Senators in the Nebraska Legislature are considering a bill that would create a task force for the Mental Health Crisis Hotline.
With mental health issues on the rise and suicide as the second leading cause of death among young people according to the Center for Disease Control, moving forward with LB247 is of the utmost importance said Chris Tribsch, Sen. Patty Pansing Brooks’ legislative aid.
On average, one person died by suicide every 32 hours in Nebraska in 2018, according to the CDC.
The task force’s role would be to develop a plan to integrate and utilize the 988 mental health crisis hotline following the federal National Suicide Hotline Designation Act of 2020. The federal act designated 988 as the national suicide hotline number. This bill is proposing to create a task force to implement the 988 hotline in Nebraska.
Sen. Patty Pansing Brooks of Lincoln was quarantined due to a COVID-19 exposure, so Triebsch introduced the bill on her behalf.
Initially, the goal is to create a legislative task force to include all relevant individuals in a plan for Nebraska.
The task force would consist of around eight different senators as well as the following:
- Mental or behavioral health clinicians licensed to practice in the state
- Behavioral and mental health service providers
- Advocacy groups that focus on behavioral and mental health
- Educational institutions
- County and municipal law enforcement from each congressional district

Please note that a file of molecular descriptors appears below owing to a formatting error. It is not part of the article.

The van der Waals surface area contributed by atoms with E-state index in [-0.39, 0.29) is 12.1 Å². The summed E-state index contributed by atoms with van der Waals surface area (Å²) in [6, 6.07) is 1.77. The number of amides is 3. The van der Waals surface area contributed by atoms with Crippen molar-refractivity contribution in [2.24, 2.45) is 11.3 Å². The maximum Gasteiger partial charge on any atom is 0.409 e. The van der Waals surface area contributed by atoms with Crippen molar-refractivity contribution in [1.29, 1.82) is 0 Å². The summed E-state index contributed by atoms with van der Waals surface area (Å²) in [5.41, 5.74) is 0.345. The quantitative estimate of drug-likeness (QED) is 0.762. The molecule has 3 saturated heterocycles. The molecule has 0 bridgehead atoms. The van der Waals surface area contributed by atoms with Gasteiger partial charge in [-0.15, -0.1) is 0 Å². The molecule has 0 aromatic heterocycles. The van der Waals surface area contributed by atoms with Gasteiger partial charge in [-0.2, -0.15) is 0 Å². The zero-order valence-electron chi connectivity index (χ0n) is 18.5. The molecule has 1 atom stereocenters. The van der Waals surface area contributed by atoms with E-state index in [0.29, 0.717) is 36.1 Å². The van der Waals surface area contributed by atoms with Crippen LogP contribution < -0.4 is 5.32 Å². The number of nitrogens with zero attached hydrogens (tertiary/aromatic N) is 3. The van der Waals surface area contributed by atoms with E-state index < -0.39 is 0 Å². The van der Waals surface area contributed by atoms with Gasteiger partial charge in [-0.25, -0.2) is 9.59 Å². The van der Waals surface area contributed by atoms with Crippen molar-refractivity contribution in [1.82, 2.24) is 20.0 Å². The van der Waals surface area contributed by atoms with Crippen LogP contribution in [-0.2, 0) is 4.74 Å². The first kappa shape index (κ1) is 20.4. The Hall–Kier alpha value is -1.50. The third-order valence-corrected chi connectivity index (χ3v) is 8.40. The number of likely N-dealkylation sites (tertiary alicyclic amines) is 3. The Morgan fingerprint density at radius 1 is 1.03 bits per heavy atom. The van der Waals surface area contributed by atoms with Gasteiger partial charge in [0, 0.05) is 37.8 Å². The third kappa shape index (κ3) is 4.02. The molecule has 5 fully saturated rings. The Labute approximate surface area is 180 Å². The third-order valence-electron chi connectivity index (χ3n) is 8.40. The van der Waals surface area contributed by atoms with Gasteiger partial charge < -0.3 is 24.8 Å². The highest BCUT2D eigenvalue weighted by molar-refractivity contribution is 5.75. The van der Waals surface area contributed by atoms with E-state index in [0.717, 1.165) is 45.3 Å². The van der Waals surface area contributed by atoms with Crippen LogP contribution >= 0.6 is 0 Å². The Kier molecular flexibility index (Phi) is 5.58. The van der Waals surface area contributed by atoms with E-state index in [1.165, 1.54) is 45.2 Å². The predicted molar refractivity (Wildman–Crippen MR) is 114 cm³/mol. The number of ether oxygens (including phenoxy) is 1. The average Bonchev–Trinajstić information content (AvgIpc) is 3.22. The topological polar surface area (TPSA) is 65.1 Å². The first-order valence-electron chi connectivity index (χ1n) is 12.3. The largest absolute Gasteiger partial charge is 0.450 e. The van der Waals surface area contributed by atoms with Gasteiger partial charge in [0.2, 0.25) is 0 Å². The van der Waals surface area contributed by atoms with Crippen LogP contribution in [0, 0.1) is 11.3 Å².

Bill 247 would enable the 988 hotline to be implemented statewide and mental health related emergencies could be directed to the 988 hotline rather than 911.
The task force would be responsible for developing a plan to staff the statewide hotline with mental health authorities. This would ensure each individual using the 988 hotline could be connected to a qualified mental or behavioral health professional.
Additionally, the task force would establish a method to make sure that the hotline would always be accessible – regardless of the date, time or number of people trying to simultaneously access it.
The statistics back the positive intent behind the bill.
One in five people will experience a mental health condition during their lifetime and with COVID-19, projections indicate that will rise.
In December of 2020 more than 42% of people surveyed by the US Census Bureau reported symptoms of anxiety or depression which was an 11% increase from 2019.
Annette Dubas, executive director for the Nebraska Association of Behavioral Health Organizations said that although it is not the intention, that law enforcement officers often respond to a 911 call concerning a mental health concern and subsequently increase anxiety and add to the crisis.
“Currently, many mental health crisis calls go through the 911 line, often taking up law enforcement’s time when what is actually needed is mental health assistance,” Triebsch said.
“Nationally, we are finally recognizing the need for a strong mental health and substance use disorder of care,” Dubas said.
To fund the 988 hotline, the federal National Suicide Hotline Designation Act of 2020 authorizes states to impose fees on wireless device services similarly to the funding of 911.
The task force would conduct a cost analysis to further determine how a fees structure could be designed to cover the costs of the hotline
The Nebraska Department of Health and Human Services received a grant from the non-profit administrator of the National Suicide Prevention Lifeline, vibrant emotional health, that would help with plans for the infrastructures needs to access the 988 number in Nebraska.
Dubas hopes that LB 247 could potentially help Nebraska illuminate other potential gaps in the legislative system.